Home > Bush and Character > When There Are Too Many to Count

When There Are Too Many to Count

January 13th, 2009

BushkatrinacakeguitarBush was asked at his final press conference if he had made any mistakes and if so, what was the biggest. While Bush did not repeat the “I can’t think of any” boner, one could say that he did much worse. One part of his answer:

I’ve thought long and hard about Katrina — you know, could I have done something differently, like land Air Force One either in New Orleans or Baton Rouge. The problem with that and — is that law enforcement would have been pulled away from the mission.

Wow. You really have to stand back and look at that statement carefully to truly understand the breathtaking lack of humanity involved in what he said.

He apparently was told by somebody that he made a mistake somewhere in handling Katrina, but he just can’t seem to grasp–even now, after thinking long and hard–what he did wrong. I mean, really–land Air Force One in New Orleans?? How stupid is that? It is as if the man seriously believes that the only problem with his handling of Katrina was the bad PR. Not that he had hired an incompetent crony to run FEMA. Not that he could have been better prepared based upon the warnings, which showed impending disaster four days in advance. Not that he could have heeded those warnings and put the National Guard on alert, having them move into position so that they could have been on the scene almost instantly after disaster struck. Not that he could have reacted faster. Not that he should have ended his vacation earlier and sped back with the same sense of urgency to act that he did when the Terri Schiavo legislation needed to be signed. Not that he ate cake and strummed his guitar the day after the hurricane hit and hundreds of Americans died. Not that he could have sent in the National Guard after he finally got there instead of sitting on his ass for five days, five days doing nothing, without giving the National Guard the go-ahead, while the city and many of its inhabitants drowned.

No, he was more worried about how his PR actions affected his legacy. Land Air Force One either in New Orleans or Baton Rouge. That would have fixed things.

But note his lament after this nugget of hindsight, that landing Air Force One (had it even been possible) would have taken away from rescue efforts. As if his decision not to land in New Orleans was a stroke of considered genius. As if he had not, in fact, made exactly that error, as if he had not traveled to the region while people were still dying, while people were still in need of rescue. Witness the CNN screen grab at right, note the pretty, shiny Coast Guard helicopters just sitting there unused so they could act as his PR backdrop instead of being out in the field saving people’s lives. Note the shine on the helicopters–showing that time had been taken to make them look good, time which should have been spent pulling people out of the water or bringing in badly needed food and medicine. Bush acts as if he had not killed many Americans with his photo ops, had not slowed down rescue efforts.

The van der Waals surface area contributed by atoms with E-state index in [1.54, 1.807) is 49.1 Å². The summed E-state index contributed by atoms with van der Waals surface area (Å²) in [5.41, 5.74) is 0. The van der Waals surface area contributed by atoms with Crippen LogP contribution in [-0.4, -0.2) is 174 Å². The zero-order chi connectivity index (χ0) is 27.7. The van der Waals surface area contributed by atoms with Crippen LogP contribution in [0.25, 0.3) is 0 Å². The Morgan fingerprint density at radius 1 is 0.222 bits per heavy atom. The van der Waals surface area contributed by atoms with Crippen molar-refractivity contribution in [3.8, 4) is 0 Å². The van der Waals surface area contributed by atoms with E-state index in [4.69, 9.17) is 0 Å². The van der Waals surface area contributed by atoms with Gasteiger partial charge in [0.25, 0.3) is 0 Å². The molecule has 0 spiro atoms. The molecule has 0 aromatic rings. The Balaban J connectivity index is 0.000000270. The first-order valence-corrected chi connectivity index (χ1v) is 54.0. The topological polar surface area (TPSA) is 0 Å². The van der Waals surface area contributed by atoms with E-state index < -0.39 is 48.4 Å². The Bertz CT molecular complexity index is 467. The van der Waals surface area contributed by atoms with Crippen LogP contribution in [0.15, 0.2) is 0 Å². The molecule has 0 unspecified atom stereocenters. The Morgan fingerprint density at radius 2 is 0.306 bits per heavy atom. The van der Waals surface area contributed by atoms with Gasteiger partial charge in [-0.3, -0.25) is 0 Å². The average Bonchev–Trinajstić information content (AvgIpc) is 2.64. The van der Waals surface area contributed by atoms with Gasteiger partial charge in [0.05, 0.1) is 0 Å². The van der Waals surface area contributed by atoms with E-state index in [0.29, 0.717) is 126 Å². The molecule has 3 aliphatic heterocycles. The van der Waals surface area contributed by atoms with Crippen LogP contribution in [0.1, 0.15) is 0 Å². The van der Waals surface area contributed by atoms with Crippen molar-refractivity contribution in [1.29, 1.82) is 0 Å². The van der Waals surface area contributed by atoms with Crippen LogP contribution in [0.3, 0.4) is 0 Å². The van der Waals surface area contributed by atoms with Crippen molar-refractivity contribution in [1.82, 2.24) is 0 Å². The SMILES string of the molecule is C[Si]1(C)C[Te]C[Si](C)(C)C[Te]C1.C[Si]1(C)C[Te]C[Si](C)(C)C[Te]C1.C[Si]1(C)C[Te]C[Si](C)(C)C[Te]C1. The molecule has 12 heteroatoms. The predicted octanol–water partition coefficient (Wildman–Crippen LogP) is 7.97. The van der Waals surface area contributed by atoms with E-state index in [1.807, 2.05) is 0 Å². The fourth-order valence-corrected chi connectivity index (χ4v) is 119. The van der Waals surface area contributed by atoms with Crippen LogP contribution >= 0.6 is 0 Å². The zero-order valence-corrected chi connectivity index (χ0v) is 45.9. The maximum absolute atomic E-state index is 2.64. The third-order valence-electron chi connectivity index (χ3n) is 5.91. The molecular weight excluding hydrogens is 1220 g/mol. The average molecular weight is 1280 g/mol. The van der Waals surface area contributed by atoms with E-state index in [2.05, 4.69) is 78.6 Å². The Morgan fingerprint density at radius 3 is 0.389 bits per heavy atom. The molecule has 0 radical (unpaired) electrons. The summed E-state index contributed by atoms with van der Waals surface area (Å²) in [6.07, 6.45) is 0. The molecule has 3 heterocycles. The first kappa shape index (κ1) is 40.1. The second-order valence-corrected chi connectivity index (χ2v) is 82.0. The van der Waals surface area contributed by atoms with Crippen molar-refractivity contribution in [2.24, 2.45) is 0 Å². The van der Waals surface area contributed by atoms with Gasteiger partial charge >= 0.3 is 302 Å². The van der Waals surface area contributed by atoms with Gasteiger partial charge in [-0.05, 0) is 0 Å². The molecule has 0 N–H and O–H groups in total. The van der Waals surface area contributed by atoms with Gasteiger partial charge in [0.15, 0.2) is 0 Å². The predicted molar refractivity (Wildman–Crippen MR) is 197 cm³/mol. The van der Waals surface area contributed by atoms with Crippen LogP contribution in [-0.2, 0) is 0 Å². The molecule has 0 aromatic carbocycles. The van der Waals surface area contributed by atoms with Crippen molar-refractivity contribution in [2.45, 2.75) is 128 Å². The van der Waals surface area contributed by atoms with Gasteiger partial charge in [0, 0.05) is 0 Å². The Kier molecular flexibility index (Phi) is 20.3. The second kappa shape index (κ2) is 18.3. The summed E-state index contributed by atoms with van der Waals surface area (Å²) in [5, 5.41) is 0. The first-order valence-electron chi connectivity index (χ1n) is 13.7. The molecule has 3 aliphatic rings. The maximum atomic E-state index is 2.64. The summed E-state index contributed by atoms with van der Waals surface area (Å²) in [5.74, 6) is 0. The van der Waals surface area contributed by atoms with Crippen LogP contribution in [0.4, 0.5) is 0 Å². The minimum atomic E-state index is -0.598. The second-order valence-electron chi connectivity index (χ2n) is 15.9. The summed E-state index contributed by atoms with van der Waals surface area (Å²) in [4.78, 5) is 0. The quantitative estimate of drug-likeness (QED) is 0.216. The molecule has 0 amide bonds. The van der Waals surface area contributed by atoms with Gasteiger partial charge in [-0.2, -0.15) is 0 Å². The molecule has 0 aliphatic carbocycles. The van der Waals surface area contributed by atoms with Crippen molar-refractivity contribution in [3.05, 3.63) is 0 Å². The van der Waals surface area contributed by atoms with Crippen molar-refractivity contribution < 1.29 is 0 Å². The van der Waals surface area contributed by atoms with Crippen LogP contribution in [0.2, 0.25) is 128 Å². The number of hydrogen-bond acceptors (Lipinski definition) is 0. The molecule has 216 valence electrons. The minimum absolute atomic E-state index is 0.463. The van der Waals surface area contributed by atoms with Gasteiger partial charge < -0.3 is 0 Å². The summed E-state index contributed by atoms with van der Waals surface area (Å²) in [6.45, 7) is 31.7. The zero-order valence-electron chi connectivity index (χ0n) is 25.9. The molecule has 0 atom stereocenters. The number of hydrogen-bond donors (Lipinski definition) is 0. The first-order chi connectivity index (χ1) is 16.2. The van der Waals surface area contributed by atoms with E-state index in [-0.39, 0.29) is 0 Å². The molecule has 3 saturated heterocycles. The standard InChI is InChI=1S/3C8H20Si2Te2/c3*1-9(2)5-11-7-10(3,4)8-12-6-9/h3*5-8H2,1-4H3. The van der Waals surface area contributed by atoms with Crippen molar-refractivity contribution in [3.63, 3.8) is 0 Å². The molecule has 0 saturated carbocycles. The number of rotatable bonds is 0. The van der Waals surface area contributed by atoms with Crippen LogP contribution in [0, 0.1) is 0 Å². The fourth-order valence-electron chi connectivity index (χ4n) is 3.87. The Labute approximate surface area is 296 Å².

No. Instead, after thinking long and hard, he feels that his greatest error, the biggest mistake of his administration is that he didn’t generate enough meaningless publicity to make people believe that he really cared.

What his answer also shows is that Bush is today far more cognizant of what cost him in the polls than he is of what really were errors of serious magnitude. But, hey, the man’s got to think about his legacy, right? Screw the citizens of the United States of America–let’s keep our eyes on what’s important here.

Categories: Bush and Character Tags: by
  1. Tim Kane
    January 13th, 2009 at 11:40 | #1

    He doesn’t realize it yet, he’s Nero Americanus.

    History’s greatest single failure. Inheriting the nation that stood at the pinnacle of the history of history of all the entire globe – and ruining it and running it into the ground.

    We haven’t survived him yet. We are looking at borrowing trillions of dollars, on top of the trillions of dollars of debt he’s helped amass, to cover for his mismanagement. There’s no guarantee that the system will bear that. There’s no guarantee that the nation will survive him.

    Conservatives aren’t blaming too much on Clinton any more, they’re waiting for Obama. McConnel the Scoundrel is waiting in the Senate, hoping to give Obama just enough rope to hang himself with but no more, hoping that the added burden of the debt will cause the collapse of the system that Bush initiated.

  2. Luis
    January 13th, 2009 at 11:47 | #2

    And that’s their thing, isn’t it? They are far more interesting in blaming the opposition than they are in actually fixing the problems. “Country First,” my ass.

  3. Jim
    January 18th, 2009 at 15:15 | #3

    I think Charles Rangel said it best last week:

    [excerpt from the Washington post]

    Rangel was interviewed on New York Public Television WLIW21 last Monday night and asked for his quick reaction to various people. The first was Bush.

    “Well,” Rangel said. “I really think that he shatters the myth of white supremacy once and for all; it shows that, in this great country, anybody can become president.”

Comments are closed.